Tag Archives: David Mitchell

I’m with the Bears

Hermetic Library Fellow T Polyphilus reviews I’m with the Bears: Short Stories from a Damaged Planet [Bookshop, Amazon, Publisher] edited by Mark Martin, introduction by Bill McKibben, with Margaret Atwood, David Mitchell, Kim Stanley Robinson, &al.

Martin Atwood Robinson Mitchell McKibben I'm with the Bears

This 2011 anthology is made up of short fiction concerned with climate change, extinction, and environmental collapse. Two contributions, the ones by Lydia Millett and Kim Stanley Robinson, are excerpts from previous novels, while two others by David Mitchell and Paolo Bacigalupi seem to have been advance work for novels they later completed and published (The Bone Clocks and The Water Knife, respectively).

Of the ten stories collected here, three are set in the present or recent past. These are concerned with the futility of protest-based activism against environmental depredation and with the unbalancing of the human mind in the face of non-human extinctions.

Another six stories are set in the relatively near future; 2040 is the specified date for two of the stories, and these seem to be the far boundary of the set. All of these depict varying types and stages of social collapse as a result of environmental exhaustion and climate change, in the (former) UK, US, and Italy. All are plausible, none are cheering, and easily the bleakest is “Diary of an Interesting Year” by Helen Simpson.

The collection concludes with Margaret Atwood’s three-page “Time Capsule Found on the Dead Planet,” which doesn’t offer anything like hope. I was a little galled that this set of narrative fictions held out even less consolation than Roy Scranton’s book-length essay Learning to Die in the Anthropocene.

The Bone Clocks

Hermetic Library Fellow T Polyphilus reviews The Bone Clocks by David Mitchell.

Is there any fiction that is completely devoid of the mechanisms of science fiction or fantasy? Perhaps not, but David Mitchell’s novels, while marketed as literary fiction and boasting jackets free of genre stigmata, are most assuredly invested in the principal devices and tropes of both science fiction (narratives set in projected futures) and fantasy (paranormal and occult powers). The Bone Clocks is divided into major sections distributed over the period from 1984 to 2043, with a series of interrelated first-person narrators, most of whom are about my age, as is Mitchell himself. The connecting plot of the novel is a “war in heaven” scenario featuring rival groups with praeterhuman powers, operating unseen in the midst of human society. I found it superior to similar stories such as Roger Zelazny’s Amber series or, say, the original Matrix movie, because of the far greater emphasis on and development of the mundane life of the characters, allowing the irruptions of the weird to genuinely shock.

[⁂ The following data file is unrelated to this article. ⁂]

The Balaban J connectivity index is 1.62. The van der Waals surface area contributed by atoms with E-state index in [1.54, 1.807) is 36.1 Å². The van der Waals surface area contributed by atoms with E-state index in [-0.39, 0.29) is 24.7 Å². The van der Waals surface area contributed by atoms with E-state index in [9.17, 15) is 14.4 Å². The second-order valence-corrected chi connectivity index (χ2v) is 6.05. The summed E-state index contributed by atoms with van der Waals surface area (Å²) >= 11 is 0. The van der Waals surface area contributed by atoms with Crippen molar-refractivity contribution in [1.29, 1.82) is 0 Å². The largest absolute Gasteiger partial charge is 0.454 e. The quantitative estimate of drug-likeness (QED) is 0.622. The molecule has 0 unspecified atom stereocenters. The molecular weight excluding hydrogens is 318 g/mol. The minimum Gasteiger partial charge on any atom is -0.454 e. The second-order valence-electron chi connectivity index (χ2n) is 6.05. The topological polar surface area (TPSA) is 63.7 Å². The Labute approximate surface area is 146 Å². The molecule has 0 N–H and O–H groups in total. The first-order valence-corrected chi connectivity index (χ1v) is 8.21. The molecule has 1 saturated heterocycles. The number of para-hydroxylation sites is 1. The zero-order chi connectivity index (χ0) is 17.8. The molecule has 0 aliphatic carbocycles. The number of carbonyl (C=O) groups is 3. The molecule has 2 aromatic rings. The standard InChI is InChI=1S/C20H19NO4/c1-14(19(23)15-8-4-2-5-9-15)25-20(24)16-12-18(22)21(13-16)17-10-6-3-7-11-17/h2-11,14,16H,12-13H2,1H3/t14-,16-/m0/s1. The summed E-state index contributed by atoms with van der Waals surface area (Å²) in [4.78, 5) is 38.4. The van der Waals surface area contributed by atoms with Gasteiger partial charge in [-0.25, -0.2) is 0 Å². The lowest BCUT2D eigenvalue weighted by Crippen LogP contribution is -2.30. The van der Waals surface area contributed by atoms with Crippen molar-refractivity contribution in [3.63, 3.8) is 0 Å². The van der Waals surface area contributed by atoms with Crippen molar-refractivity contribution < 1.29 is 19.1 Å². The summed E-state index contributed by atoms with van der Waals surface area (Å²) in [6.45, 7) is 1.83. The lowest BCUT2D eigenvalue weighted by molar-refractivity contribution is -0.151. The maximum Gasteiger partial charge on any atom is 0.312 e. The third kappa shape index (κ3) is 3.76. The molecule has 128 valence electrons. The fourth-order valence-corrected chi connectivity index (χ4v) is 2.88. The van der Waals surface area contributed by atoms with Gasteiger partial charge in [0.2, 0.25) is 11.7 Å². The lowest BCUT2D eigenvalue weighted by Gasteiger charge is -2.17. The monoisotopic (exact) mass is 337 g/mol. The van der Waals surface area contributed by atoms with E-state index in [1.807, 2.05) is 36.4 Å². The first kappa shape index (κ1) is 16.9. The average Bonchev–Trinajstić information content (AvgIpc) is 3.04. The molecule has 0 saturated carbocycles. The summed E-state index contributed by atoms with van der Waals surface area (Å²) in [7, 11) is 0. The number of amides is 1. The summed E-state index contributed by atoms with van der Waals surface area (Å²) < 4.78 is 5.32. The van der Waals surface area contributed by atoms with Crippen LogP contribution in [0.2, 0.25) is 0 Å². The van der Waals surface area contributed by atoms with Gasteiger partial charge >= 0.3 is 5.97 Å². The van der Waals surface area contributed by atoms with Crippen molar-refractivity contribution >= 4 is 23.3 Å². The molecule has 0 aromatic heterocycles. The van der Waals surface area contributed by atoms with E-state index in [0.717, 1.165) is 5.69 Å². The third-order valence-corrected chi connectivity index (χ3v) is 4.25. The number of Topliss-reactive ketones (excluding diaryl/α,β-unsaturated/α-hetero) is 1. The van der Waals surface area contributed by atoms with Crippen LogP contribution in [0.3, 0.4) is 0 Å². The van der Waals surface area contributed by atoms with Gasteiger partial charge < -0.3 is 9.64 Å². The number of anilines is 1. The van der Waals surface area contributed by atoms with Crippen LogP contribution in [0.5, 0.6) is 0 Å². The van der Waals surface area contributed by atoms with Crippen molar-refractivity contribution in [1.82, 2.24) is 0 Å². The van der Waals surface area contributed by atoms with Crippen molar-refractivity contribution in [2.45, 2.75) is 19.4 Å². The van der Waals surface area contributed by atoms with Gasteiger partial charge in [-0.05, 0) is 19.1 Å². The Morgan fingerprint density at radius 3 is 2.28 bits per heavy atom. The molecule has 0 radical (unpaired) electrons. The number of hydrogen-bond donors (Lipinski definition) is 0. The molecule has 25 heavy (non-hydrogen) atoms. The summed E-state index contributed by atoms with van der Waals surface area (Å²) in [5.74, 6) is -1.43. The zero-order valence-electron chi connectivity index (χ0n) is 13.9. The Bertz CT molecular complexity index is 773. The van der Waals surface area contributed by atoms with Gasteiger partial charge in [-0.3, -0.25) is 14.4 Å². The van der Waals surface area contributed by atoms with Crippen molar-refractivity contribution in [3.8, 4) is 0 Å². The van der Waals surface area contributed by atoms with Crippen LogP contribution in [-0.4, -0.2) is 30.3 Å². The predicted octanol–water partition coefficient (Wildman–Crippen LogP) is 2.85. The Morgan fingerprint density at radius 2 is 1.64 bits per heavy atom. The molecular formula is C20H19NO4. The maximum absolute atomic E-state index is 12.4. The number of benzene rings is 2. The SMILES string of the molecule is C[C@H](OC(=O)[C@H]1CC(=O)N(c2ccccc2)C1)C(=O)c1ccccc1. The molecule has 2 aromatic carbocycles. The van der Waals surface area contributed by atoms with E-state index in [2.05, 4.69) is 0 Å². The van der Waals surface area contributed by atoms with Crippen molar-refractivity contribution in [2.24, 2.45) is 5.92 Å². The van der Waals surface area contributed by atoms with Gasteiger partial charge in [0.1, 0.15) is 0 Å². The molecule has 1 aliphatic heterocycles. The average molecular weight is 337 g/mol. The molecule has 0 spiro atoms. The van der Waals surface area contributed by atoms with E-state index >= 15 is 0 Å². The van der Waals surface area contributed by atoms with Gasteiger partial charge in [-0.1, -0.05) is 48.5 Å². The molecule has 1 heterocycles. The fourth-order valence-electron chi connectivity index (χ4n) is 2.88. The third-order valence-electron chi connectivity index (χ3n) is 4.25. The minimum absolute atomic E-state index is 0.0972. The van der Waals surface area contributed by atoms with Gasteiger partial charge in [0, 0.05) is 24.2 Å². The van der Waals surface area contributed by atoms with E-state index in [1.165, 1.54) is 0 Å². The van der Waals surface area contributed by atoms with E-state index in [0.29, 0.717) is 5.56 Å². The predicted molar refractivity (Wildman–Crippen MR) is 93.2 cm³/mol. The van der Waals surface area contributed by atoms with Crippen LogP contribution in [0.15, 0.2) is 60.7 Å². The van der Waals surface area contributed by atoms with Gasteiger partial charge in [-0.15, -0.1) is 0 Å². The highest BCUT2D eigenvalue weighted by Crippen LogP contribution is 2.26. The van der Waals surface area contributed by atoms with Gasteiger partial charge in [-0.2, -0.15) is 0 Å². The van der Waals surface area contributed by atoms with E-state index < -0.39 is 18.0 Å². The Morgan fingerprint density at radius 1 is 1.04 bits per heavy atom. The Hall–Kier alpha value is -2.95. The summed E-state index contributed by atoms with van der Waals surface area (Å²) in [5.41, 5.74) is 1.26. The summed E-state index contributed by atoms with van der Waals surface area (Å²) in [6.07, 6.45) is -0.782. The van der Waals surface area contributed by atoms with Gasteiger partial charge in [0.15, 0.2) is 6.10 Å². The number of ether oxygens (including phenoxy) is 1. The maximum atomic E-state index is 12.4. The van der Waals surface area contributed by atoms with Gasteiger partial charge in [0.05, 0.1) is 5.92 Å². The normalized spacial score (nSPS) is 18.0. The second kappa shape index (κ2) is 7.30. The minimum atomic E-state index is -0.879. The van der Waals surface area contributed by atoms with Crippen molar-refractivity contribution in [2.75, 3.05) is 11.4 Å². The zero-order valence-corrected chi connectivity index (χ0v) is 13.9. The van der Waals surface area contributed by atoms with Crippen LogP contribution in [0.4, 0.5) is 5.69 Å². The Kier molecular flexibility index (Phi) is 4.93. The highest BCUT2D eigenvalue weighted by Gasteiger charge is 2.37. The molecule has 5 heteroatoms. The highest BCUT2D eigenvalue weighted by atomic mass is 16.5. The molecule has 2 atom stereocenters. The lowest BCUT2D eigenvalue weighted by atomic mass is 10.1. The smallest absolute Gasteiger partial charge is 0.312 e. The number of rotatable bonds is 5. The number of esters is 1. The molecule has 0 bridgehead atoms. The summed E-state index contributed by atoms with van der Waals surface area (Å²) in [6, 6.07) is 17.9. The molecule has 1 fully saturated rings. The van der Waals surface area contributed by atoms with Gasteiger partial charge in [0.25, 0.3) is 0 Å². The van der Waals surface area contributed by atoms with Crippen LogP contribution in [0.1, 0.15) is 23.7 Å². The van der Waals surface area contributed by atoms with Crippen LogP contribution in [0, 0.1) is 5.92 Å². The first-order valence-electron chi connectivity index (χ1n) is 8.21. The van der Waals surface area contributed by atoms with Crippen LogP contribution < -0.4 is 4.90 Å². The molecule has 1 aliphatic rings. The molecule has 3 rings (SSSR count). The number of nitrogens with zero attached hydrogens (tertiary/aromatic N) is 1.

As he did in Cloud Atlas, Mitchell includes a plot-line set in the literary industry, and involving animus between an author and a critic. A quote from the critic’s panning of the book Echo Must Die was surely one of the more backhandedly reflexive pieces of text I’ve read recently: “One: Hershey is so bent on avoiding cliche that each sentence is as tortured as an American whistleblower. Two: The fantasy sub-plot clashes so violently with the book’s State of the World pretensions, I cannot bear to look. Three: What surer sign is there that the creative aquifers are dry than a writer writing a writer-character?” (294) While I don’t think that any of those three criticisms would be accurate for The Bone Clocks, they were almost certainly Mitchell’s three chief worries about the possible weaknesses of this long book. In fact, the prose is very accessible, and the different characters’ voices are distinct and engaging. The “fantasy sub-plot” is more of a “super-plot,” and seems to have a constructive relationship to the contemporary issues raised by the mundane events of the novel. And the Crispin Hershey writer-character allows for a level of intertextual creativity that I suspect I have only begun to appreciate, since I haven’t yet read most of Mitchell’s work. In fact, at least three of the narrating characters are writers, by the time the whole picture is put together.